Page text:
The Odessa Record -

Town Council

Water line project all finished


September 14, 2017

A full complement of the Odessa Town Council met Monday evening under the leadership of Mayor Lois Hubbard.

Several members of the public were also on hand to either address the council or support those who were doing so.

Kaylene James, in charge of the Youth Garden and the Kid Zone for the Fest, requested help in cordoning off the space she needs at the park area where the Kid Zone will be set up. She will work with public works director Rod Webster to get it done.

HaLee Walter, ag teacher and FFA advisor at Odessa High School, asked the council to consider a zoning change within the town limits to permit small animals such as chickens, rabbits and perhaps also ducks to be raised at the ag shop by her students. No roosters, only hens, would be allowed, given the rooster’s penchant for early-morning wake-up calls. Council members agreed to consider it and draw up the proper ordinances depending on what is decided.

Dan Read, superintendent of the Odessa Schools also attended to request consideration of a zoning change for the property of Viola Els that the school district has purchased and intends to clear and use for additional school parking and eventually for a possible community garden area.

Steve Nelson, the town’s engineer from Century West Engineering in Spokane, reported that the water line project in Odessa has been completed. Nelson went on to discuss why one of the applications for funding he had submitted for Odessa projects was not accepted. One of the problems found with the application, he said, was that Odessa’s water rates charged to its customers were too low compared to other municipalities in the region. He urged the council to consider raising those rates.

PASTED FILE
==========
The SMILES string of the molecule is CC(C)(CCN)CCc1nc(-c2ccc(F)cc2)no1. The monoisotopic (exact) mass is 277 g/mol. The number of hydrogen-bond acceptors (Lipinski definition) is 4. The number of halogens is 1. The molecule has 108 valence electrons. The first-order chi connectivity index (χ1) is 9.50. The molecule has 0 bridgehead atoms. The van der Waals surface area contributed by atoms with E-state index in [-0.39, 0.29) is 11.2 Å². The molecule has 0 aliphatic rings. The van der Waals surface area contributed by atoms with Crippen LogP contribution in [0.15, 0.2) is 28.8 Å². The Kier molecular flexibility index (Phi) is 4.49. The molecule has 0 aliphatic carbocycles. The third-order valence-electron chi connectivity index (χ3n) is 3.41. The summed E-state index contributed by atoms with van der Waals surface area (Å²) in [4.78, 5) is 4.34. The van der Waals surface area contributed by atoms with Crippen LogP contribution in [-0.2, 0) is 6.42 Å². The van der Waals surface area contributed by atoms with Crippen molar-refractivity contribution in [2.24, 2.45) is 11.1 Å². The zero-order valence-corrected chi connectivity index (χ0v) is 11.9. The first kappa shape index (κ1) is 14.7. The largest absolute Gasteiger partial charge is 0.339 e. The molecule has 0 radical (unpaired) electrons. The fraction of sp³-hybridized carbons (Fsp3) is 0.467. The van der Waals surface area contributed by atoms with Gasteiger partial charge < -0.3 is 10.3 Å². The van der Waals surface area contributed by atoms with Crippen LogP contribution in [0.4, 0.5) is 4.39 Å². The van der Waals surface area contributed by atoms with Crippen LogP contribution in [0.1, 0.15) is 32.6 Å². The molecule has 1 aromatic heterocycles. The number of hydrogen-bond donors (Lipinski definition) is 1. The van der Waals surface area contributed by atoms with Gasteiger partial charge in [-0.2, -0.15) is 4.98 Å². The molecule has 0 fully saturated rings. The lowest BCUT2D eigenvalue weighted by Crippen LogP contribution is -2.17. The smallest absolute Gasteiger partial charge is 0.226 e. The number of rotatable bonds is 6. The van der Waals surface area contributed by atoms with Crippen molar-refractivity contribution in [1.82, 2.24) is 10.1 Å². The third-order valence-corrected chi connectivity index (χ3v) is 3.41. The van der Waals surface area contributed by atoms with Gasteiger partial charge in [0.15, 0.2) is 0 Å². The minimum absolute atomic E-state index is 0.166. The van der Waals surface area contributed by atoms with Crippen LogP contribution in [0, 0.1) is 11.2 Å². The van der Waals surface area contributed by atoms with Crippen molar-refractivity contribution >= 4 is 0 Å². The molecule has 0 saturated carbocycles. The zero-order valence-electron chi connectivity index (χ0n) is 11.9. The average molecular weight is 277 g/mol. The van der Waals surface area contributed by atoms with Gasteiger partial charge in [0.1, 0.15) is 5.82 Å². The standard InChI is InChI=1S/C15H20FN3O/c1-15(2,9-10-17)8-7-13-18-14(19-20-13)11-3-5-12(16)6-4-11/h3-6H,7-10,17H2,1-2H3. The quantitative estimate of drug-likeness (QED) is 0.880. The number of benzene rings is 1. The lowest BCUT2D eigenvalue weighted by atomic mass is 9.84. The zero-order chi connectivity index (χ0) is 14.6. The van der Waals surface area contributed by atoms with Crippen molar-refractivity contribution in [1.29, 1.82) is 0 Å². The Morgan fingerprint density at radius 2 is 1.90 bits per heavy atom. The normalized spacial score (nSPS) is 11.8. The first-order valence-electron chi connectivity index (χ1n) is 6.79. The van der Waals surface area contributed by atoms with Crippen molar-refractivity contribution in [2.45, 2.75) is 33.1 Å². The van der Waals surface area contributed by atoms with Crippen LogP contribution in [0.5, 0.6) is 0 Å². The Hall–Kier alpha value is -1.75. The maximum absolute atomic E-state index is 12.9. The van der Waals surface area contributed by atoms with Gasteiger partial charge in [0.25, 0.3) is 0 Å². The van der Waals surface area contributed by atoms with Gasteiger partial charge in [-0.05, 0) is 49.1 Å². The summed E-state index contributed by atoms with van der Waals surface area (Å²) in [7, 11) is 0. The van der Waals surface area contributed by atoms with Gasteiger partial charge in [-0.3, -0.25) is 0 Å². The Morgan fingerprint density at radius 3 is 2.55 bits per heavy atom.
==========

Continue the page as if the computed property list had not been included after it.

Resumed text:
The council also considered an new ordinance regarding truck routes within the town limits. Dobson Road, in particular, has been a matter of concern, particularly during potato harvesting when heavily loaded trucks use it at times to access the potato shed located just outside of town at the east end of the road.

The FEMA funding for rebuilding Dobson Road has been earmarked for the project, very fortunately for Odessa, since funding for most other projects has been put on hold after the advent of hurricanes Harvey and Irma hitting the southern part of the country. Those projects will still get funding but will be delayed because of the emergency funds needed in Texas and Florida.

Discussion of the dump station at the cemetery continued after being tabled at the last meeting. It has not yet been cleaned out, but Webster said the public works crew would get to it prior to Fest. A final decision on its ultimate fate was tabled until a later date.

The council created a new position of office assistant in the town clerk’s office. The position will be funded through FEMA administrative funds that accompany the road project. Once the project is completed, the position will be vacated.

The telemetry system that alerts the town’s public works crew to problems with the sewer systems has been generating 50 to 100 false alarms. Webster reported that up to $40,000 dollars would be required for a full replacement. However, he also added that $3,400 for new radios to connect to the system would be a helpful stopgap measure that could cut down on the number of false alarms.

An issue involving the Town Tips email system was tabled with no discussion.

Town fire chief Don Strebeck said his department would wash down the First Ave. sidewalks Tuesday or Wednesday after work. Councilman Bill Crossley reminded all present that there is currently a statewide burn ban in effect.


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